Tweaks to Chrome OS Stir Up Existential Questions
Google has once again revamped Chrome OS, the company's computer operating system. Some users have categorized the changes as very minor, though others say they represent a complete turnaround for the operating system that makes the OS appear to more closely follow examples set by OS X and Windows.
Apr 11, 2012 9:22 AM PT
A new version of Google's personal computer operating system, Chrome OS, was released for developers Tuesday. It adds design elements of more conventional offerings like Windows and OS X.
The new Aura interface includes a home screen with a task bar, or shelf, from which you can launch applications. Previous versions required all activity to take place within a browser-like window.
The OS also supports multiple windows that can be minimized and maximized, as well as resized.
In addition, tabs within Chrome OS windows can be "torn" from there to the desktop to create a new windows, a feature found in Google's Chrome browser too.
"Our vision with Chrome OS is to provide a user experience that gets better every six weeks," Google spokesperson Jessica Kositz explained to TechNewsWorld.
"One of the areas we've thought a lot about is the desktop and windows manager environment, and creating a simpler, more intuitive experience for our users," she continued. "As the latest version of Chrome OS is released into the beta channel, our users will begin to see some of these changes."
When Google introduced Chrome OS in 2009, its design goal was to make an operating system that blurred the lines between operating system and Web browser. This latest version of the OS appears to be retreating from that goal.
That's not a bad thing, however, asserted Chrome user David Carns, who is also marketing and sales director of @Legal Discovery and an adjunct professor at Georgetown University's School of Continuing Studies.
Capitulation to Windows?
"All they've done is make the home screen window look like a regular OS," he told TechNewsWorld. "All the rest of the features are pretty much exactly the same."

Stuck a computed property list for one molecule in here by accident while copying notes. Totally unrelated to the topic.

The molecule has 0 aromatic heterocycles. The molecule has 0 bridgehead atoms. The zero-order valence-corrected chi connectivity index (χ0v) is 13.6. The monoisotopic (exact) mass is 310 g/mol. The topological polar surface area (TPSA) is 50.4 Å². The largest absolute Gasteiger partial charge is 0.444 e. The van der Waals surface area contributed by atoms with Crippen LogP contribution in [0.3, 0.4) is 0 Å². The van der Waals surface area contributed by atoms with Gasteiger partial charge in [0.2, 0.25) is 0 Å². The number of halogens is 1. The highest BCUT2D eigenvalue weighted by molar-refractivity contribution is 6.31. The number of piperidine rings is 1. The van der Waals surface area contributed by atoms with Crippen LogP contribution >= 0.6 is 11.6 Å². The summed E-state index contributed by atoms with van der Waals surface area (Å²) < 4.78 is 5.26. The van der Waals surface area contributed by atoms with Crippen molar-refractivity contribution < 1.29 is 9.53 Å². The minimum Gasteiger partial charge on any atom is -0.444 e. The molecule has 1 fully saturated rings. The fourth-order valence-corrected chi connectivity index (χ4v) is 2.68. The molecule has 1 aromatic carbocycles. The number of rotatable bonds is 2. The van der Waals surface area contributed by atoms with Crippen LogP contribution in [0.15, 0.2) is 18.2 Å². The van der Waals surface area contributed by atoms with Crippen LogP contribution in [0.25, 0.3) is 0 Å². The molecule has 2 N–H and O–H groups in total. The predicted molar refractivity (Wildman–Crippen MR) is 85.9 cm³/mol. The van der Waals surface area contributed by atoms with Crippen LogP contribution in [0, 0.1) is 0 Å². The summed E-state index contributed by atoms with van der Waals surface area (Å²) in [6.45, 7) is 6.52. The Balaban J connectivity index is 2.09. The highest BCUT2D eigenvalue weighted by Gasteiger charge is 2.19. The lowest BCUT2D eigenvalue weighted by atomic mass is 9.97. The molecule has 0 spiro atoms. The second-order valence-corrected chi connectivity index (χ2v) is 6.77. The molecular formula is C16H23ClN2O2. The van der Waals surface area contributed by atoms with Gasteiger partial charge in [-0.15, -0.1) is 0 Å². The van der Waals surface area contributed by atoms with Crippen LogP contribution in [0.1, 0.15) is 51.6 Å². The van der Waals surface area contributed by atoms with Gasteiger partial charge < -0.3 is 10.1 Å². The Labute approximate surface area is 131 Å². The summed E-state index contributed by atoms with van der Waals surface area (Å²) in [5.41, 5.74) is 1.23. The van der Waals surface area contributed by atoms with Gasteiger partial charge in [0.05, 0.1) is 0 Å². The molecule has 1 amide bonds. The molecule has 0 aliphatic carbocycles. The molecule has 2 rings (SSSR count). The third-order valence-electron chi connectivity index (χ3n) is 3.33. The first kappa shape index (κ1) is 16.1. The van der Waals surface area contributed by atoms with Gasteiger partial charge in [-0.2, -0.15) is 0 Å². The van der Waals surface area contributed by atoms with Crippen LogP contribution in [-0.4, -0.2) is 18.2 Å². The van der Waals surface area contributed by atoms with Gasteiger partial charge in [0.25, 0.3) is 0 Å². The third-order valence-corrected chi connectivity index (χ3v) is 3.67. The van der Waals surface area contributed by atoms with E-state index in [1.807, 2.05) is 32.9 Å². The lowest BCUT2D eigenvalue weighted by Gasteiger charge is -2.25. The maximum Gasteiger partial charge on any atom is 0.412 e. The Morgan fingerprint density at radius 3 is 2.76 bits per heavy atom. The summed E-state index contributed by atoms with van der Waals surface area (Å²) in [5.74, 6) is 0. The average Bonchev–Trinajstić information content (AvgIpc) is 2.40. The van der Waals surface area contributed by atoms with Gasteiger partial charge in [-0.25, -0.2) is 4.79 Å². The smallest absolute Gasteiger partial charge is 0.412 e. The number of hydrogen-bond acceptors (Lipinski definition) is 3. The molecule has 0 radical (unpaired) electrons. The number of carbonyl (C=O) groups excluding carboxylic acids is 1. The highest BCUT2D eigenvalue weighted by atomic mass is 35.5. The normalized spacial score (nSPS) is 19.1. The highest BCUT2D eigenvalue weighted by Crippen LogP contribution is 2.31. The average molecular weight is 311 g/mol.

"There's never been a home screen, a desktop screen that you could get to," he added. "You were always in a browser window of one sort or another."
Others, though, cast the latest revisions in a more radical light. "They're blowing Chrome up," ITIC principal analyst Laura DiDio told TechNewsWorld. "It looks like a traditional operating system now."
"With this new release, with Aura and the shelf/task bar, Google is adopting a 'if I can't beat'em, join'em' strategy," she added.
An Uninteresting OS?
It remains to be seen, however, whether emulating traditional operating systems like Windows and OS X will improve Chrome's fortunes in the OS market.
"We don't get a lot of our clients asking about Chrome OS or interested in Chrome OS," Gartner Research Vice President Michael Silver told TechNewsWorld.
"There's a lot of questions where it sits in the market, if at all," he added.
Linux desktops have improved over the years but they haven't gained any traction, he continued. Chrome OS is built on a Linux kernel.
"The biggest reason they haven't been adopted is that organizations still run a lot of Windows applications," he said.
He estimated that half the applications run by a typical organization are Windows applications. "Unless you get rid of all your applications and you're ready to go Windows-free and browser-based, Chrome OS is not all that interesting," he explained.
Google has placed itself in a bind because, whether it likes it or not, Chrome OS is pitted in the market against its very successful mobile operating system Android, Silver maintained.
"They have these two products that have come out of different areas of the company and they have a lot of overlap and one of them probably isn't needed," he said. "Chrome OS is superfluous."
Chrome OS is an anomaly in the market, according to Rob Enderle, president and principal analyst with the Enderle Group .
"The market has largely rejected Chrome OS," he told TechNewsWorld. "It isn't picking up much interest with OEMs and certainly not very much in the consumer base."
"It's seen as a crippled product and as a result, people can't figure out how to use it," he asserted.
"Right now, it's all but dead," he declared. "The only people who don't realize it are the folks at Google."